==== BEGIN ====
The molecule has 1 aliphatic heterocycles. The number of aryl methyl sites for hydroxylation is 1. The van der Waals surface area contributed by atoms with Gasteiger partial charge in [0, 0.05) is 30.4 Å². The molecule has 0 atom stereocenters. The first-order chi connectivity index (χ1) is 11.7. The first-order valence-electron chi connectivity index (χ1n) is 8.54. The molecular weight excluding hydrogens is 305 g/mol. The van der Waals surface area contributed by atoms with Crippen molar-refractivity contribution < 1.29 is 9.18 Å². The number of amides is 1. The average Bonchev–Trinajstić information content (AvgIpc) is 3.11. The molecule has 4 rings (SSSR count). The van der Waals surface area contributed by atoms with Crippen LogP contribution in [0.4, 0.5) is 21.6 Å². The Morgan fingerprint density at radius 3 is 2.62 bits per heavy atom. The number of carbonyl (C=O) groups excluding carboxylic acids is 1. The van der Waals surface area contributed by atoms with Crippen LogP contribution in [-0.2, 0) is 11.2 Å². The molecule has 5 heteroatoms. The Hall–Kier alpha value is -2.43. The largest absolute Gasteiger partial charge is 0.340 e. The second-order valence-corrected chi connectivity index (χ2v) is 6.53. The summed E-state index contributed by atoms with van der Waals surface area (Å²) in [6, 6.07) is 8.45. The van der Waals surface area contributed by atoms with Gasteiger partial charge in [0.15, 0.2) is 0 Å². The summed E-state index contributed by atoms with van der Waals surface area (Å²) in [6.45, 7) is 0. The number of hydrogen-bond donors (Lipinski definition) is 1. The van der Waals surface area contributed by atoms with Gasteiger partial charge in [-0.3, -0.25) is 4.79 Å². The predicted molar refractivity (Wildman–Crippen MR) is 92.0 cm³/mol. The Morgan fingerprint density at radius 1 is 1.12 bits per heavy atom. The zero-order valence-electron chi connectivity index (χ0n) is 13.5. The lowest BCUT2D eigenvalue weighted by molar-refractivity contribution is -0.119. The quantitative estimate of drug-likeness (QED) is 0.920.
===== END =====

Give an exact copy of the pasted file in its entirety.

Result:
The molecule has 1 aliphatic heterocycles. The number of aryl methyl sites for hydroxylation is 1. The van der Waals surface area contributed by atoms with Gasteiger partial charge in [0, 0.05) is 30.4 Å². The molecule has 0 atom stereocenters. The first-order chi connectivity index (χ1) is 11.7. The first-order valence-electron chi connectivity index (χ1n) is 8.54. The molecular weight excluding hydrogens is 305 g/mol. The van der Waals surface area contributed by atoms with Crippen molar-refractivity contribution < 1.29 is 9.18 Å². The number of amides is 1. The average Bonchev–Trinajstić information content (AvgIpc) is 3.11. The molecule has 4 rings (SSSR count). The van der Waals surface area contributed by atoms with Crippen LogP contribution in [0.4, 0.5) is 21.6 Å². The Morgan fingerprint density at radius 3 is 2.62 bits per heavy atom. The number of carbonyl (C=O) groups excluding carboxylic acids is 1. The van der Waals surface area contributed by atoms with Crippen LogP contribution in [-0.2, 0) is 11.2 Å². The molecule has 5 heteroatoms. The Hall–Kier alpha value is -2.43. The largest absolute Gasteiger partial charge is 0.340 e. The second-order valence-corrected chi connectivity index (χ2v) is 6.53. The summed E-state index contributed by atoms with van der Waals surface area (Å²) in [6, 6.07) is 8.45. The van der Waals surface area contributed by atoms with Gasteiger partial charge in [0.15, 0.2) is 0 Å². The summed E-state index contributed by atoms with van der Waals surface area (Å²) in [6.45, 7) is 0. The number of hydrogen-bond donors (Lipinski definition) is 1. The van der Waals surface area contributed by atoms with Gasteiger partial charge in [-0.3, -0.25) is 4.79 Å². The predicted molar refractivity (Wildman–Crippen MR) is 92.0 cm³/mol. The Morgan fingerprint density at radius 1 is 1.12 bits per heavy atom. The zero-order valence-electron chi connectivity index (χ0n) is 13.5. The lowest BCUT2D eigenvalue weighted by molar-refractivity contribution is -0.119. The quantitative estimate of drug-likeness (QED) is 0.920.